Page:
Thebastidge: 09/01/2006 - 10/01/2006
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    Saturday, September 30, 2006

    Back yard BBQ's

    Things I miss already:

    My dog.

    Back yard BBQ's

    Night time

    Nights here cool off quite a bit from daytime temperatures. It doesn't get cold, at least not unless you keep your air conditioning turned up all the way (which I do, I'd rather huddle under a blanket getting good sleep than toss and turn because I'm too warm). But it does cool off nicely to where the welcome breeze actually feels like it's slightly below body temperature.

    The night sky over Baghdad is an odd colour. There's enough light pollution to make sure you can't see much in the way of stars, but even if there weren't, the smog and dust and smoke haze would prevent it. The result is a kind of bruise-coloured purple on the horizons and a flat dull ceiling looking straight up.

    American helos don't fly with lights on for obvious reasons, but they do fly low enough to be visible in the murk. They're typically a vague silhouette, looking like some chitinous flying beetle as they fly overhead low enough to see what you're having for dinner.

    You get a very closed-in feeling in the IZ, between that low-hanging sky/ceiling and the maze of T-walls.

    Friday, September 29, 2006

    Driving like madmen

    There are no 'rules of the road' here. Everything is "Inshallah", a fatalistic worldview that doesn't take into account cause and effect relationships at all. People will speed around blind corners, or around other vehicles, there are no 'lanes of travel'.

    I haven't seen ONE unblemished vehicle in the IZ. And I'm not talking about bullet holes and explosive damage, I'm talking about scrapes and dents and whole fenders torn off by casual unwanted contact with walls and other vehicles.

    I've mentioned a bit about the neglect I've seen here of, well, everything. Part of that is just the poor initial construction. It's like it was all built by lemurs: fairly clever beasts but they just don't have that opposable thumb thing down yet. Even the palace shows less care (probably less knowledge) in construction than a public building in the states. Which surprises me, because contractors get fired in the states, and they can be shot here.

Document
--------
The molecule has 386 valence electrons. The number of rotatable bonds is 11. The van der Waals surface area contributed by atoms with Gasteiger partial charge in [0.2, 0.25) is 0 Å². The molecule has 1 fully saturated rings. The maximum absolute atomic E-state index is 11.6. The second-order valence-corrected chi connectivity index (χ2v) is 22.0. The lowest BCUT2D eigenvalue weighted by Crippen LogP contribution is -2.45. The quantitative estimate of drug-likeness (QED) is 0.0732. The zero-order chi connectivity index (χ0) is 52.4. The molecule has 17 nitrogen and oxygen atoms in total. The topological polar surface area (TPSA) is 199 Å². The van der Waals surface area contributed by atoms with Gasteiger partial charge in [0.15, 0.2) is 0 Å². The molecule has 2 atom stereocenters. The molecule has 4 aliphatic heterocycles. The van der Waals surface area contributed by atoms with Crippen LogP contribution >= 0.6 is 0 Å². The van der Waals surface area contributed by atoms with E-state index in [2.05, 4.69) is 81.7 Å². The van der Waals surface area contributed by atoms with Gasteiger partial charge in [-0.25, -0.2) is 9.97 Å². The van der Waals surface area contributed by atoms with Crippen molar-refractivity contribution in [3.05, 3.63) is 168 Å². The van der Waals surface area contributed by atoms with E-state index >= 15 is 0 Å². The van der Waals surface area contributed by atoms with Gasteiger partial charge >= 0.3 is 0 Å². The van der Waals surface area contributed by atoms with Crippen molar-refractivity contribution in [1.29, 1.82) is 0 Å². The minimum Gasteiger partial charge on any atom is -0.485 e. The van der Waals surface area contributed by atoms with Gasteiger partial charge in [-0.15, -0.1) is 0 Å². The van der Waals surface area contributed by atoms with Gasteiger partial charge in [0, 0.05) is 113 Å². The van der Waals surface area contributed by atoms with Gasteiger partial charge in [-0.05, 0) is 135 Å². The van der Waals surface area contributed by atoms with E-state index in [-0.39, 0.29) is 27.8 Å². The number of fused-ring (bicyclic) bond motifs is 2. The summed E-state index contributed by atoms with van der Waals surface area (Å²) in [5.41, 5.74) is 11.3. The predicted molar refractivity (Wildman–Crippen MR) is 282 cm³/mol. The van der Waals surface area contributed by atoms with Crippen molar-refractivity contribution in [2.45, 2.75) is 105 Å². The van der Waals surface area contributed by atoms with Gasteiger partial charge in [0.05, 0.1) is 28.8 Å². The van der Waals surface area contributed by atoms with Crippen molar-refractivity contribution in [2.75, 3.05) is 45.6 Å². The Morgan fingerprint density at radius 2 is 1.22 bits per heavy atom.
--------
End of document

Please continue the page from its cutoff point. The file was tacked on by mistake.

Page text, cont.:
Went to my first company-sponsored beer bash last night to do a military-ish hail and farewell. Pretty cool. It was at the home of one of the Iraqi guys who works with us. We barbecued in this guy's courtyard, and sat on the grass. The guy must be pretty affluent, judging from the size of his home and the insides. He had a good-sized generator just for his home as well, a sure sign of a poretty rich guy. However, the neighborhood looked like a crack house neighborhopod back home. Not just run down and poor, but piles of trash, huge holes in the half-paved "street". Most of you would have looked at the neighborhood and decided it was not a place to be. Here in Baghdad, it just seems par for the course.

    Tuesday, September 26, 2006

    Death penalty for no-knock entry?

    I find this very disturbing

    And more here

    How bad is it?

    Marie asks:

    "Is it bad there like the news shows on tv?"

    Well, I'm no expert yet, I can only give my imperessions;

    Here in the IZ, you hear gunfire all the time, but it's mostly from the firing ranges- there's one on each side of us. You do hear mortars and bombs now and then. the first couple days, I heard several loud explosions, then nothing for several days, but the last couple of days I have heard some more. In the last two days, there have also been announcements of controlled explosions. A voice comes on a loud speaker and says something to the effect of, "There will be a controlled detonation in 10 minutes in the area of X. Do not react!"

    Makes me think, "What, are they gonna give you 'two for flinching'?" punch-punch!

    Ramadan has started, so it's possible that more VBIEDS and other exlosions will be disturbing the peace- it seems the insurgents generally save some big push for Ramadan.

    However, I haven't personally seen anything explode or had anything land near me yet.

    I'm suspicious of everyone in the IZ that doesn't appear to be American. Many TCNs (Third Country Nationals) make so little money, that it would be easy to bribe them, and from what I understand, the Iraqis who work in here are constantly being threatened with violence and death for being collaborators. Even people who are just coming in to clean the toilets and make a living.

    The IZ has a very porous border. We're constantly reminded of that, and the somewhat more hardened compounds within the IZ (like the embassy compound, where I live) have armed guards and checkpoints even though they are within the boundaries of the supposedly safe zone.

    Military folks are required to wear their IBA (Individual Ballistic Armor) when going from compound to compound within the IZ, even when wearing their PT gear. They carry their weapons at all times as well, though they carry them unloaded with ammo to hand. It's somewhat odd to see people running around in Army PT gear with flak vests and helmets toting their weapon.

    Contractors aren't required to wear IBA, but I wear a Second Chance (Thanks, Dan!) under my shirt most of the time. We're not allowed to carry weapons in the Embassy compound, even unloaded, so I'm only issued a weapon when we plan to go outside the IZ. honestly, I would prefer to wear it all the time, because as I said before, I don't trust most of the people in the IZ.

    Sunday, September 24, 2006

    More impressions